The Opposition Division also decided that the subject-matter of claims 1 to 7 of the patent as granted, which formed the basis for the Proprietors' first auxiliary request, met the requirements of the EPC. The Opposition Division came to the conclusion that document (1) did not disclose a passivation step in the presence of carbon dioxide. Novelty over the other documents cited in the opposition proceedings was also acknowledged, as none of them disclosed a passivation process comprising the use of a gas stream containing 0.05 to 0.5 vol.% of oxygen, followed by an increase of the oxygen partial pressure up to that of air at atmospheric pressure. As regards inventive step, the Opposition Division considered document (1) as the closest state of the art. Based on the experimental evidence contained in the patent and those submitted by the Proprietors with their facsimile letter dated 24 October 2003, the technical problem solved over document (1) was formulated as the provision of a more effective passivation process. This, according to the contested decision, was in particular achieved by the use of a passivation gas stream, in which the amount of carbon dioxide was at least twice the amount of oxygen. As none of the documents cited by the Opponents suggested the importance of the ratio between carbon dioxide and oxygen in the passivation gas stream for solving this problem, the claimed process was considered to represent an non obvious modification of the process of document (1).

V. Notices of appeal were filed both by the Opponents and the Proprietors.

VI. The Opponents, in addition to their statement setting out the grounds for appeal submitted on 16 April 2004 and a further written submission dated 26 October 2004, requested with a letter dated 25 Mai 2007, that the following documents be introduced into the proceedings:

(13) Holleman-Wiberg, Lehrbuch der Anorganischen Chemie, 81.-90. revidierte Auflage, 1976, page 795

(14) US-A-2 677 669 and

(15) US-A-4 090 980.

They also requested with letter dated 6 December 2007, that the following additional documents be introduced into the proceedings:

(17) Fluka catalogue, page 1206 and

(18) Sigma-Aldrich catalogue, pages 1560-1561.

VII. The Proprietors, with their statement setting out the grounds for appeal requested as main request maintenance of the patent with the claims as granted and submitted three sets of claims, forming the basis for their first to third auxiliary requests, respectively. The claims as maintained by the Opposition Division formed the basis for their fourth auxiliary request. Further arguments and three additional sets of claims as their fifth to seventh auxiliary requests were submitted by letter dated 18 August 2004. The Proprietors also submitted with letter dated 6 December 2007 an experimental report, hereinafter referred to document (16). They also submitted an additional set of claims forming the basis for their eighth auxiliary request.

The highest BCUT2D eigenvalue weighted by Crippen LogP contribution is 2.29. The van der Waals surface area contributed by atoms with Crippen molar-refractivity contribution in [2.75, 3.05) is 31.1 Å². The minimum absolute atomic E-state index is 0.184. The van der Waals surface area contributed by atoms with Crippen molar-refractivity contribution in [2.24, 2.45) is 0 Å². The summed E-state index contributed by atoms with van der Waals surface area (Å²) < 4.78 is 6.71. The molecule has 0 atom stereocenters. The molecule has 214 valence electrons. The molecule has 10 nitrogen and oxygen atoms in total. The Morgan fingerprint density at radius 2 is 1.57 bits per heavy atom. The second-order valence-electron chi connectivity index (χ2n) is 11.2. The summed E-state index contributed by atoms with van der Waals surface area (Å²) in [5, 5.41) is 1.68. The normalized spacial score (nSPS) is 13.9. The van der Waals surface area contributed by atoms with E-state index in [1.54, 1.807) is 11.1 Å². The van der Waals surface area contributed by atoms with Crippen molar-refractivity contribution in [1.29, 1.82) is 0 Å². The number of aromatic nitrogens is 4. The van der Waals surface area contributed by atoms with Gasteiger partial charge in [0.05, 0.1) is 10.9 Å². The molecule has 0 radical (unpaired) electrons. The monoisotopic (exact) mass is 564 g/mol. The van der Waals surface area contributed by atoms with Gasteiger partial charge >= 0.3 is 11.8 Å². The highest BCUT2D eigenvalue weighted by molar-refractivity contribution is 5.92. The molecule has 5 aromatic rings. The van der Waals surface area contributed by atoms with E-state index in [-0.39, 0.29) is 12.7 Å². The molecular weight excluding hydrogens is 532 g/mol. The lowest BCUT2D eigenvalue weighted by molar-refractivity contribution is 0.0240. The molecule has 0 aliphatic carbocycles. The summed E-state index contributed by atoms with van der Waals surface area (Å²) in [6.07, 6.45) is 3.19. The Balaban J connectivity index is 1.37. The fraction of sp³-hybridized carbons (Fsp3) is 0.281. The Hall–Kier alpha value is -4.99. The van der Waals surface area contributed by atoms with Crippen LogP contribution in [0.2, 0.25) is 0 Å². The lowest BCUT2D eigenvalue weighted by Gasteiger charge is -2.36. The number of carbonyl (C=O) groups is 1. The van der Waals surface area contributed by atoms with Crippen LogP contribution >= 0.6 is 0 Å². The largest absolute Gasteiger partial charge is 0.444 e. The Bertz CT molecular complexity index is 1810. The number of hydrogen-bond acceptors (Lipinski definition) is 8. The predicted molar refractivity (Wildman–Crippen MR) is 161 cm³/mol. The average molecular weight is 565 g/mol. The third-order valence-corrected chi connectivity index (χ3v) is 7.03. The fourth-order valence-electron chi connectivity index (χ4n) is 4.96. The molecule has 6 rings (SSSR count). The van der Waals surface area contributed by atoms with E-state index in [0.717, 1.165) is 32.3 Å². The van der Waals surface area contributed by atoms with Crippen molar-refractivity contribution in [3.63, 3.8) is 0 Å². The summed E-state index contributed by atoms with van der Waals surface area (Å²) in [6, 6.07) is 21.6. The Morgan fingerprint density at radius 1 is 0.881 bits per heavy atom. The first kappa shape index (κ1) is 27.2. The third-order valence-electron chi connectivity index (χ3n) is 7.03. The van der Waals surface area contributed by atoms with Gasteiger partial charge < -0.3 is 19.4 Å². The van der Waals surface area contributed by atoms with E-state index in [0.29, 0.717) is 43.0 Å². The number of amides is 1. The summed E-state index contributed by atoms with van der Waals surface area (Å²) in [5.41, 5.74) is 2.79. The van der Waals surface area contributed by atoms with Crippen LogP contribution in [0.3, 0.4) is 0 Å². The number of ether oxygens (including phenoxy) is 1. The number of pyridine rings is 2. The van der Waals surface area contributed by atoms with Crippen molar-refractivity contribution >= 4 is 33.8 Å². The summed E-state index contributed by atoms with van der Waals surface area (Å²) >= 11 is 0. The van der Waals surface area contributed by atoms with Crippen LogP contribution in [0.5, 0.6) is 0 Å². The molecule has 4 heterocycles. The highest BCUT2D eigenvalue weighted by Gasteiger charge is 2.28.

VIII. Oral proceedings were held on 08 January 2008 in the course of which the Opponents submitted a combined TGA and DSC measurement of a commercial sample of basic copper carbonate, hereinafter referred to document (19).

IX. The arguments by the Opponents can be summarized as follows:

(a) Document (1) disclosed a method of stabilising a pyrophoric copper-zinc oxide catalyst obtained by reduction of a composition comprising copper oxide and zinc oxide, wherein the catalyst was initially surrounded with a non-oxidising gas stream. The elemental copper was then partially oxidised by introducing oxygen into the gas stream and gradually increasing the concentration of oxygen in the stream to a maximum of 5 volume % whilst maintaining the temperature of the catalyst at or below 65,6ºC. The reduction of the composition comprising copper oxide and zinc oxide was carried out by introducing hydrogen into a stream of inert gas such as natural gas, carbon dioxide or nitrogen. According to page 2, lines 44-54 the hydrogen was purged with inert gas after reduction had occurred and before oxygen was introduced. Document (1) was not restricted to the use of a preferred inert gas. It did not disclose that the inert gas should be changed for the reduction and oxidation steps. The Opponents also argued that valve 27a which was used to provide a supply of nitrogen or carbon dioxide to the reduction vessel was also used for purging the stabilization vessel with the same inert gas. Thus, the same inert gas as specified page 2, lines 19-20 of document (1) for the reduction of the pellets comprising copper oxide and zinc oxide, which could be carbon dioxide, could be used for purging the hydrogen and introducing oxygen. Hence, document (1) disclosed the combined use of carbon dioxide and oxygen for the passivation step, so that the process as defined in claim 1 of the contested patent lacked novelty.